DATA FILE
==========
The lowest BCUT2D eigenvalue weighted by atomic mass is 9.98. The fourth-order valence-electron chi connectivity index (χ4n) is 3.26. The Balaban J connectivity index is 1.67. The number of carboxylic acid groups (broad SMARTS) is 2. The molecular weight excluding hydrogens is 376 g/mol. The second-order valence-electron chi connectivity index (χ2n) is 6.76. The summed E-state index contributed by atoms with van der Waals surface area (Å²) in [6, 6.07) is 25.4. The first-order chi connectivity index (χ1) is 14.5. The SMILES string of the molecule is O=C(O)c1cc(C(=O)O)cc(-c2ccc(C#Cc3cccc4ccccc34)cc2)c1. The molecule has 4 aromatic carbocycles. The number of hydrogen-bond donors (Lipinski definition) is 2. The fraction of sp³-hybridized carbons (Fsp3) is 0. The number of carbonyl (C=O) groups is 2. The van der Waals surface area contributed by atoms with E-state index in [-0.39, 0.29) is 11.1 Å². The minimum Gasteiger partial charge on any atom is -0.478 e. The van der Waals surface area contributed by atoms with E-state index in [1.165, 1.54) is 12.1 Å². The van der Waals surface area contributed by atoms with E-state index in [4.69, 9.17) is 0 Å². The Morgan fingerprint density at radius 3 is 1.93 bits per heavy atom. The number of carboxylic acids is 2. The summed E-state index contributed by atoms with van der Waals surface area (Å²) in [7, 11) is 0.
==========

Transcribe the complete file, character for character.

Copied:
The lowest BCUT2D eigenvalue weighted by atomic mass is 9.98. The fourth-order valence-electron chi connectivity index (χ4n) is 3.26. The Balaban J connectivity index is 1.67. The number of carboxylic acid groups (broad SMARTS) is 2. The molecular weight excluding hydrogens is 376 g/mol. The second-order valence-electron chi connectivity index (χ2n) is 6.76. The summed E-state index contributed by atoms with van der Waals surface area (Å²) in [6, 6.07) is 25.4. The first-order chi connectivity index (χ1) is 14.5. The SMILES string of the molecule is O=C(O)c1cc(C(=O)O)cc(-c2ccc(C#Cc3cccc4ccccc34)cc2)c1. The molecule has 4 aromatic carbocycles. The number of hydrogen-bond donors (Lipinski definition) is 2. The fraction of sp³-hybridized carbons (Fsp3) is 0. The number of carbonyl (C=O) groups is 2. The van der Waals surface area contributed by atoms with E-state index in [-0.39, 0.29) is 11.1 Å². The minimum Gasteiger partial charge on any atom is -0.478 e. The van der Waals surface area contributed by atoms with E-state index in [1.165, 1.54) is 12.1 Å². The van der Waals surface area contributed by atoms with E-state index in [4.69, 9.17) is 0 Å². The Morgan fingerprint density at radius 3 is 1.93 bits per heavy atom. The number of carboxylic acids is 2. The summed E-state index contributed by atoms with van der Waals surface area (Å²) in [7, 11) is 0.